So, are you happy with the service you receive at your local LCBO outlet? I've met Greg Dunlop, as well as several other senior executives of the LCBO at various tastings. They've been nothing but friendly and cordial - why doesn't that translate to their employees?

I'm going to meditate on that. Until then, so I don't do anything rash (curse out someone, punch someone, bite someone, castrate someone), I'll be asking 关爷爷 for guidance. The fact that he wields an 80 pound halberd doesn't hurt either.

DF

Wednesday, November 17, 2010

Vacu Vin Lucite

VacuVin

Spout

I've been keeping an eye out for the perfect wine bottle spout for a few months now. I'm not a good pourer . . . dripping everywhere is a problem, as many middle-aged men will attest to. And it just makes such a poor impression when I begin slurping up the precious drops off the dinner table. My template for the perfect spout has been the metal ones used during the UGC Bordeaux tasting held this January in Toronto. The producers all had their labels emblazened on these perfectly shaped metal spouts, which apparently is manufactured in house because I've scoured the internet and not a single retailer has them.

So I found the next best thing. Junors at Bayview Village, coming through in the clutch for me, yet again.

These are Vacu Vin Lucite Wine Pourers, exquisitely shaped and very similar to what I was looking for. Finally, I'm drip free. Why would I need such a thing? A lot of what I want (in wine, food, clothing) doesn't make sense and has no relevance in real life. But I tell myself I'm special like that . . . no, I have no problems falling asleep at night. Drip free at last, drip free at least, tha . . . . . . . . . . . (ok, I'll stop)

DF

The arrow points . . .

Shaoxing wine

It's funny how quickly screwcaps have become the primary closure for Shaoxing wines - I still have a few bottles (very, very few) that were bottled under cork, but contrary to the debate in wine, all these bottles should be under screwcap. Why? Because it's clearly more appropriate for this type of wine. This all came up, by the way, during an increasingly animated discussion I enjoyed recently with an older family friend about the merits of different types of bottle closures. The conversation quickly devolved into him telling me he knows better because he's lived 30 more years on this earth than I have, and me retorting that I've spit out more wine than he's swallowed.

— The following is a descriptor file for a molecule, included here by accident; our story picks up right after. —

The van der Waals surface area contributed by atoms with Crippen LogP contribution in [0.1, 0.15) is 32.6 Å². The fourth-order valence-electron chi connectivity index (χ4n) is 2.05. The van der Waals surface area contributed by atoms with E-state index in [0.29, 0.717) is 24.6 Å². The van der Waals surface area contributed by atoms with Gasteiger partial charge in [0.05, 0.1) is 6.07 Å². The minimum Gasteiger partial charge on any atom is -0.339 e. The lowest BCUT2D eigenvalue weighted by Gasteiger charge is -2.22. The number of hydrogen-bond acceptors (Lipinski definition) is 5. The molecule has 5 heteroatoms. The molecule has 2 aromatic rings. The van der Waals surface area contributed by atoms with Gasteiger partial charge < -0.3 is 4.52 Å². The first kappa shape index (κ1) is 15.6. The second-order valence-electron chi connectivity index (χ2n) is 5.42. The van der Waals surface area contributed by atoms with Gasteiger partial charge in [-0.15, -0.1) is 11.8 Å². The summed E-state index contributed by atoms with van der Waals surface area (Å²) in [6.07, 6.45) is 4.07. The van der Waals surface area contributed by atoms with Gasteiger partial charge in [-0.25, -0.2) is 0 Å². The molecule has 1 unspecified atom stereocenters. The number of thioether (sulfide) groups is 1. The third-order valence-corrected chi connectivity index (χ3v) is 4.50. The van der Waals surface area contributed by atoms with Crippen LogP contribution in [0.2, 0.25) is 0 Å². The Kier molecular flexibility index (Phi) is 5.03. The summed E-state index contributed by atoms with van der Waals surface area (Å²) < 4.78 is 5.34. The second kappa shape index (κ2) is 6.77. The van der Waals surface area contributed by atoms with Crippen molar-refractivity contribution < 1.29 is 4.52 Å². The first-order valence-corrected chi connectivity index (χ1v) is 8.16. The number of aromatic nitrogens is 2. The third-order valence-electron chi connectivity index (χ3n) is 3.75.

Shaoxing wine is an oxidized wine made out of rice and other grains - it does not benefit from additional bottle age. What it does benefit from is extended contact on its lees, denoted by the age given on the label. There is no vintage date, but what it will tell you is whether it's been aged for 5 year, 8 years, 10 years . . . with the general understanding that the longer it's been aged before filtering and bottling, the finer it is.

So, under that reasoning, would it not make sense for you to experience Shaoxing wine in its freshest state, very similar to Colheita Port? That you would want the closure to be as airtight as possible, because even the most minute transmission of oxygen will destroy the wine, not help it develop? Just how does an oxidized, otherwise understood as spoiled, wine develop? Not to mention that the corks used by Chinese producers are generally awful. Poor quality, shrivelled closures that I've never managed, ever, to cleanly draw out. And these bottles are usually shaped more like jars - there's no way to lie them flat, and you probably wouldn't want to. Such a poor fit all but guarantees that half the bottle will be tipped out.

The finale to this whole argument is simple. That I'm right and he's a moron is a foregone conclusion - it's that closures have to match the type of drink they're enclosing, rather than be done for some kind of notion that it represents how modern a producer is. Would I happily drink wines out of screwcap? Absolutely. But the evidence has yet to suggest, conclusively, that screwcaps will allow wines to age as gracefully as corks do.

Do you see that arrow on the screwcap? Apparently, Chinese wine producers don't trust that consumers have the good sense to twist the cap in the right direction. Counter-clockwise, follow the arrow you idiot!

DF

Tuesday, November 16, 2010

CSN Stores

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La Cave de Fang is collaborating with CSN Stores to help you out with your Christmas shopping - yes, it truly is never too early to start. Founded in 2002, this is a group of over 200 online stores based in Boston, featuring all the cookware, furniture, toys, electronics, extra tall bar stools . . . everything upwardly mobile, North American yuppies could possibly desire.